The turkeys and logcakes to light up your Christmas

Let's face it - many of us will be chomping on the same old mass-produced turkey again this Christmas, whether the family is roasting one or ordering it from a hotel, supermarket or butchery.

But our level of satisfaction with the chosen festive bird will depend on several factors: whether we're a turkey lover, whether we like white breast meat or dark meat from the thigh, whether we like traditional flavours and accompaniments, or prefer new flavours to excite our palate.

It also depends on our luck too - great if you're able to snag a perfectly roasted bird despite the hundreds or thousands of orders that a hotel or supermarket has to handle in the festive rush.

Hopefully, luck would turn up on your dinner plate. But to lessen or avoid any possibility of a disappointment, order a turkey from a place that you've found to be reliable.

Here's a quick guide:

Swing to Nonya flavours

What is Christmas without the aromas of spices?

The Fullerton Hotel's Peranakan-style lemongrass rendang spiced turkey ($168, below) is perked up with a thick marinade that also includes chiili, ginger, fried grated coconut and palm sugar.

It is served with turmeric-flavoured rice and addictive achar pickles that might delight the Nonya bibiks.

Tel: 6877-8943 or e-mail fullertonshop@fullertonhotel.com. Dec 21 is the last day for orders.

Another turkey with a Peranakan twist is Grand Mercure Singapore Roxy hotel's Buah Keluak turkey ($98). Marinated in a spice paste enriched by the black nuts, the turkey is available till the long new year weekend - on January 3. Tel: 6340-5882

Marina Mandarin also offers a Peranakan-style bird among its selections.

Asian and fusion flavours

Goodwood Park Hotel's Portuguese-style curry turkey ($218, below) takes inspiration from its chef's recipe for Macau-style Portuguese curried chicken.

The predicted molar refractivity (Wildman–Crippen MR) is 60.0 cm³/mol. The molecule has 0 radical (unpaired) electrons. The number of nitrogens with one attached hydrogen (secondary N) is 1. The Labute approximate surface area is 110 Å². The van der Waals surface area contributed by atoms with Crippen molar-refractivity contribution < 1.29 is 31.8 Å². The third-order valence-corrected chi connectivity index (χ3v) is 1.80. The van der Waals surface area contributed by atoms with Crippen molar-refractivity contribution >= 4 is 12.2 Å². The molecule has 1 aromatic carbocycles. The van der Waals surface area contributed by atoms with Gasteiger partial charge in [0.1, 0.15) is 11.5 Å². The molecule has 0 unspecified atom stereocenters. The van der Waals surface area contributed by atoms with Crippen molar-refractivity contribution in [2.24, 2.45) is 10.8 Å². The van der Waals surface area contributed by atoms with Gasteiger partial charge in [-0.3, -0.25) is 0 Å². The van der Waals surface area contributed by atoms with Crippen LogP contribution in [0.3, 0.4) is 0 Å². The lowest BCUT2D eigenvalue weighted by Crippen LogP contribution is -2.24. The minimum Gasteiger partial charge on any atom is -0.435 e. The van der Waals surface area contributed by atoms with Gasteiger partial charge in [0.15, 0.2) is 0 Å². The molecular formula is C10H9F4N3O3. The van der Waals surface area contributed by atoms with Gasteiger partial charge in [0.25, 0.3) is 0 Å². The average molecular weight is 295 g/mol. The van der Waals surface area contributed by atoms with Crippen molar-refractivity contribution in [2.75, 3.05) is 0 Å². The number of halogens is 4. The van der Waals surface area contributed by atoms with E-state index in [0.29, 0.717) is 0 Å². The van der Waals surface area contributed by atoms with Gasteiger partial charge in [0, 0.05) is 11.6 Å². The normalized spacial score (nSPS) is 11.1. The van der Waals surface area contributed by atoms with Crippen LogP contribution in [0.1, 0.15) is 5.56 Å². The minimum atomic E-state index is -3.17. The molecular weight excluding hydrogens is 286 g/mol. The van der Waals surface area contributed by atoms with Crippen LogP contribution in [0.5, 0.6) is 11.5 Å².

With Portuguese, Indian and Chinese influences, the bird absorbs the spice blend for two days before it is steam-baked. The accompaniments of potatoes, carrots, onions and baguette reflect the Western contribution to this fusion creation.

Tel: 6730-1867/68 or e-mail festive@goodwoodparkhotel.com. Order online at festivepromotions.goodwoodparkhotel.com

If you prefer a smoked flavour, pick Marina Mandarin's Chinese-style tea-smoked turkey ($158). Available till Christmas Day.Tel: 6845-1066.

For an Anglo-Indian style that is not too exotic, opt for Bay Hotel's tandoori turkey. It is also available in its buffet spread on Christmas Eve and Christmas Day. For details, tel: 6818-6681.

Go Turkish

Royal Plaza On Scotts' lightly spiced Turkish turkey ($155) was well-received by our tasters who find the Middle-Eastern-style accompaniments a welcomed change.

Mini pita breads with hummus, yoghurt dip and assorted veggies were a healthful and appealing alternative to rich giblet gravy and sausage stuffing. Tel 6589-7788 or e-mail gourmet@royalplaza.com.sg

Closer to tradition

Four Seasons Hotel offers a traditional turkey for takeaway, but if you're a gourmet snob, you should dine at its One-Ninety restaurant this Christmas as it is offering a sous vide cooked turkey. Slowly cooked over a day, the meat is just melt-in-the-mouth.

One of Marina Mandarin hotel's new turkeys this year include a version with orange and cinnamon spice (below), two traditional flavours and smells of Christmas.

The buttery orange sauce is more alluring to those who dislike the giblet sauce. Price: $168. Tel: 6845-1066.

If you're sailing away from Singapore on Royal Caribbean's Mariner of the Seas on Christmas Eve, you'll still be sticking close to tradition in its dining rooms. Among the mains served on board is a Roasted Vermont Turkey, complete with apple and chestnut stuffing, cranberry compote, mashed potatoes and root veggies.